1.492(j) PCT National Stage Application Size Fee $270, (SE) $135 $280, (SE) $140 $10, (SE) $5.
41.20(b)(1) Notice of Appeal $540, (SE) $270 $550, (SE) $275 $10, (SE) $5.
41.20(b)(2) Filing a Brief in Support of an Appeal $540, (SE) $270 $550, (SE) $275 $10, (SE) $5.
41.20(b)(3) Request for Oral Hearing $1,080, (SE) $540 $1,100, (SE) $550 $20, (SE) $10.

Rulemaking Considerations

Initial Regulatory Flexibility Analysis:

1. Description of the reasons that action by the agency is being considered: The USPTO is proposing to adjust the patent fees set under 35 U.S.C. 41(a) and (b) to ensure proper funding for effective operations. The patent fee CPI adjustment is a routine adjustment that has generally occurred on an annual basis when necessary to recover the higher costs of USPTO operations that occur due to the increase in the price of products and services.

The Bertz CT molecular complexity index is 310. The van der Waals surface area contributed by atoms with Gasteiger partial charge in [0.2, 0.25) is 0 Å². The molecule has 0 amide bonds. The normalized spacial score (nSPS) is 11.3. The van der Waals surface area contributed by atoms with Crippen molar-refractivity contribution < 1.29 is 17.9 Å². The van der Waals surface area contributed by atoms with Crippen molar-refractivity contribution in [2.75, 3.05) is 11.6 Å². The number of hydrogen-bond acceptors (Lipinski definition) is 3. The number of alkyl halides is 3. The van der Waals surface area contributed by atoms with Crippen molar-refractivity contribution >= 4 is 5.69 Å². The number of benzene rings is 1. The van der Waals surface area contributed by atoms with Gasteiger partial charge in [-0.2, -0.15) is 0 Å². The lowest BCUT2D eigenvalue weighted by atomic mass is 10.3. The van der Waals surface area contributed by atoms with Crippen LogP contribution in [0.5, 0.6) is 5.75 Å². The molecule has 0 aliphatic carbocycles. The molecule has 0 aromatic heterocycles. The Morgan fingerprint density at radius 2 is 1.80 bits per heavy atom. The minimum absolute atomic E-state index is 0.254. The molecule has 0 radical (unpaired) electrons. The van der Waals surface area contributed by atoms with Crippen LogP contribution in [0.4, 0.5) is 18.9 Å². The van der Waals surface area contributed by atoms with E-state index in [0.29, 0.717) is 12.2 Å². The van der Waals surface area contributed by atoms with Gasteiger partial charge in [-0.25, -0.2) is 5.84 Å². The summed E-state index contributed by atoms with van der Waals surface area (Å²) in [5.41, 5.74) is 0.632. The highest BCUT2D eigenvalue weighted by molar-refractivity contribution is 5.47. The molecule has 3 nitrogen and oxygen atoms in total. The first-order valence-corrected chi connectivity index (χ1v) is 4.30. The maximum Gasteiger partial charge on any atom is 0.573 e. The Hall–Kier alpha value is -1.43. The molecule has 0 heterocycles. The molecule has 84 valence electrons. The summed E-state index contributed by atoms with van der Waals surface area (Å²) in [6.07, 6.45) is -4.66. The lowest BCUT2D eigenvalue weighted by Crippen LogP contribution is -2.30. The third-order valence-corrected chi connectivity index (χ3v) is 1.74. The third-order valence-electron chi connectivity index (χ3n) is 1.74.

2. Succinct statement of the objectives of, and legal basis for, the proposed rules: The objective of the proposed change is to adjust patent fees set under 35 U.S.C. 41(a) and (b) to recover the higher costs of USPTO operations. Patent fees are set by or under the authority provided in 35 U.S.C. 41, 119, 120, 132(b), 156, 157(a), 255, 302, 311, 376, section 532(a)(2) of the URAA, and 4506 of the AIPA. 35 U.S.C. 41(f) provides that fees established under 35 U.S.C. 41(a) and (b) may be adjusted every year to reflect fluctuations in the CPI over the previous twelve months.